The story appears on

Page C4 - C5

December 8, 2011

GET this page in PDF

Free for subscribers

View shopping cart

Related News

Home » Feature » iDEAL

Shanghai boils over with hotpot spots

IT'S almost impossible not to like a good hotpot meal when the weather gets cold. Typical hotpot dishes include thinly sliced meat, leafy vegetables, mushrooms, egg dumplings and seafood. The cooked food is usually eaten with a dipping sauce, of which there are many varieties.

Hotpot can be traced back to the early Three Kingdoms (AD 220-280) period and is a great creation by Chinese that has spread to other countries.

Here are some fine hotpot restaurants in Shanghai. They cover Sichuan, Cantonese, Macanese, Taiwanese and northern Chinese styles.

Ding La (鼎辣)


Ding La is the newest popular hotpot venue, opening only last month in downtown. It's the second restaurant of its young owner Max Shi, who has a Sichuan restaurant on Yandang Road.

Ding La means "Top Spicy" in Chinese. With a typical spicy hotpot soup, the dish features Hong Kong-style seafood, fresh fish, fine beef, meat balls and vegetables. This mix and match style attracts many dinners.

The pot is divided into nine sections, which is great for big groups when not everyone agrees on the soup base and ingredients. Diners can also make their own dipping sauce at the DIY sauce table.

Ding La has all the standard drinks, but also may surprise some with its Champagne menu. There is also a series of discounts available.

Combining tasty food, good environment and service, Ding La is set to be a favorite hotpot venue for years to come.

Address: 460 Jinling Rd E. Tel: 3366-4214

Faigo Seafood Hotpot (辉哥)

(Hong Kong/Chaozhou-style)

Faigo Hotpot features elegant decor that blends traditional Chinese elements with Western-style chic. With good food, service and environment, Faigo is a little pricy, 400 yuan (US$62.80) to 500 yuan per person. The restaurant offers a premium selection of ingredients and about 10 different soup bases.

You can choose two different flavors of soup from the hotpot menu. Chaozhou-style soup, one of the cheapest, is moderately tantalizing and light. The soup stewed with fungi and shark's bone is thicker and heavier.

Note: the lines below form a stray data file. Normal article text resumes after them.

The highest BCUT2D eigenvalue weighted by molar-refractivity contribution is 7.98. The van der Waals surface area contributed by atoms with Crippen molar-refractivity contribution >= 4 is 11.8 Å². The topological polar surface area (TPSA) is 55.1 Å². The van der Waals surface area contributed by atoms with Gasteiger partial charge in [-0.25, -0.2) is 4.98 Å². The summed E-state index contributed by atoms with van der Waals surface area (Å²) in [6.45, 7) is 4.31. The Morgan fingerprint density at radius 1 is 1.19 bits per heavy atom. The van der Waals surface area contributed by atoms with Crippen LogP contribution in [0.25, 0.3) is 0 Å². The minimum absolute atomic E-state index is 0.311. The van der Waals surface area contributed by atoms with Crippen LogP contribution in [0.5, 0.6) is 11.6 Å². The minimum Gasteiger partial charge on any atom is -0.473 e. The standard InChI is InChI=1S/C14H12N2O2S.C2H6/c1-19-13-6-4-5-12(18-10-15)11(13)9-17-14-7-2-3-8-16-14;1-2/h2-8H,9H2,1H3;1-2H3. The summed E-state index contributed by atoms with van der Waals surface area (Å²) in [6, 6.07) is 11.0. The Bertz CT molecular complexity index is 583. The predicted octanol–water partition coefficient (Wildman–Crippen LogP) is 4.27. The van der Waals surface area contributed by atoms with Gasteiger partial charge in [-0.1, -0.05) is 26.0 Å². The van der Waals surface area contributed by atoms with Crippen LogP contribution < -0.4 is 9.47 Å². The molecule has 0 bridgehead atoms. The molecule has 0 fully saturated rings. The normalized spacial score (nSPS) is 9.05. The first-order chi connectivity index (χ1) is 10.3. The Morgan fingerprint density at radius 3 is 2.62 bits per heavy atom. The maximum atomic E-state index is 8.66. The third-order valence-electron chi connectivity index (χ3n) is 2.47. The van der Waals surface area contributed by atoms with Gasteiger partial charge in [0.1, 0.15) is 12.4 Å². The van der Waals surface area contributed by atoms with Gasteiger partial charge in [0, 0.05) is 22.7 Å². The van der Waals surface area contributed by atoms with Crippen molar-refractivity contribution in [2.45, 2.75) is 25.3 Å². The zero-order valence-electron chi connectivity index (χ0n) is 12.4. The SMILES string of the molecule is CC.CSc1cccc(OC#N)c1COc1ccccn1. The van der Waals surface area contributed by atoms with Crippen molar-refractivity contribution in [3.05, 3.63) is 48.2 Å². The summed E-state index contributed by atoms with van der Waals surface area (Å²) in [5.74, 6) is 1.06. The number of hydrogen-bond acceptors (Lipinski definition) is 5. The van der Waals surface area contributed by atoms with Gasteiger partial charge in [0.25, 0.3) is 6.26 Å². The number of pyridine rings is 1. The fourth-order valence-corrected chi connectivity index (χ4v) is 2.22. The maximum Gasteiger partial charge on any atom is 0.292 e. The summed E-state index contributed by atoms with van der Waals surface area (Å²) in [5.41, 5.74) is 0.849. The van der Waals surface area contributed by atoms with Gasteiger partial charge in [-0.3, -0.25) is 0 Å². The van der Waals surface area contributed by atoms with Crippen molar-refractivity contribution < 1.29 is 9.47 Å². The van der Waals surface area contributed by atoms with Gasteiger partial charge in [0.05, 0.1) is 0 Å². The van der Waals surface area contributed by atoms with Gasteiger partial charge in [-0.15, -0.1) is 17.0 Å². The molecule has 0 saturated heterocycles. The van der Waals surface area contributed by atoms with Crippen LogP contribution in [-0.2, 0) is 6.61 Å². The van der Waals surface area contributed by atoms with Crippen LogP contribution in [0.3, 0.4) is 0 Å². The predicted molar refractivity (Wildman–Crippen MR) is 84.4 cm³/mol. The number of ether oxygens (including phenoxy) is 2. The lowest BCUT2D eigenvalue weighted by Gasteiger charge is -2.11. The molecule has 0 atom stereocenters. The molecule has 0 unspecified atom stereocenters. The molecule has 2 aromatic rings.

The main dishes are fresh seafood airlifted from Hong Kong. Boiled beef, abalone, meat balls and fish are tasty when dipped into the special seafood sauce.

Faigo also has a signature beef dish featuring lean beef imported from Japan.

The restaurant's home-made sour plum drink, when iced, is very refreshing.

Address: 795 Julu Rd

Tel: 5403-8811

Hong Chang Xing (洪长兴)

(Muslim mutton)

At more than 100 years old, Hong Chang Xing Muslim Hotpot is one of the oldest halal restaurants in town.

The fresh mutton and other ingredients are boiled in water and then dipped into a sauce before being eaten. This water-based Muslim hotpot is healthier since no oils are used.

It's fun to taste how the soup stock flavor changes as you add various vegetables and meat. The menu includes various cuts of lamb, kebabs and mutton dumplings. The dumplings have a delicious thick skin.

Address: 1 Yunnan Rd S. (near Yan'an Rd E.)

Tel: 6328-1551

Dolar Shop (豆捞坊)


Dolar Shop is an authentic Macau hotpot chain restaurant. Unlike other noisy hotpot restaurants, the environment here is quiet and comfortable.

Every diner gets their own small pot and sauce, plus a choice of soup base and the opportunity to concoct their own dip or create their own fish or chicken balls.

Vegetables, meat, shrimp, fish balls, scallops and other ingredients are available.

Address: 299 Nanjing Rd E.

Tel: 6351-6877

Check for more outlets.

La Fu (辣府)


La Fu (Spicy Mansion) is another legend among hotpot restaurants in town and is down a small lane on Jiashan Road.

With the slogan "the most Chengdu," La Fu features authentic Sichuan hotpot with a nutritious soup base, well-prepared ingredients and good dipping sauces.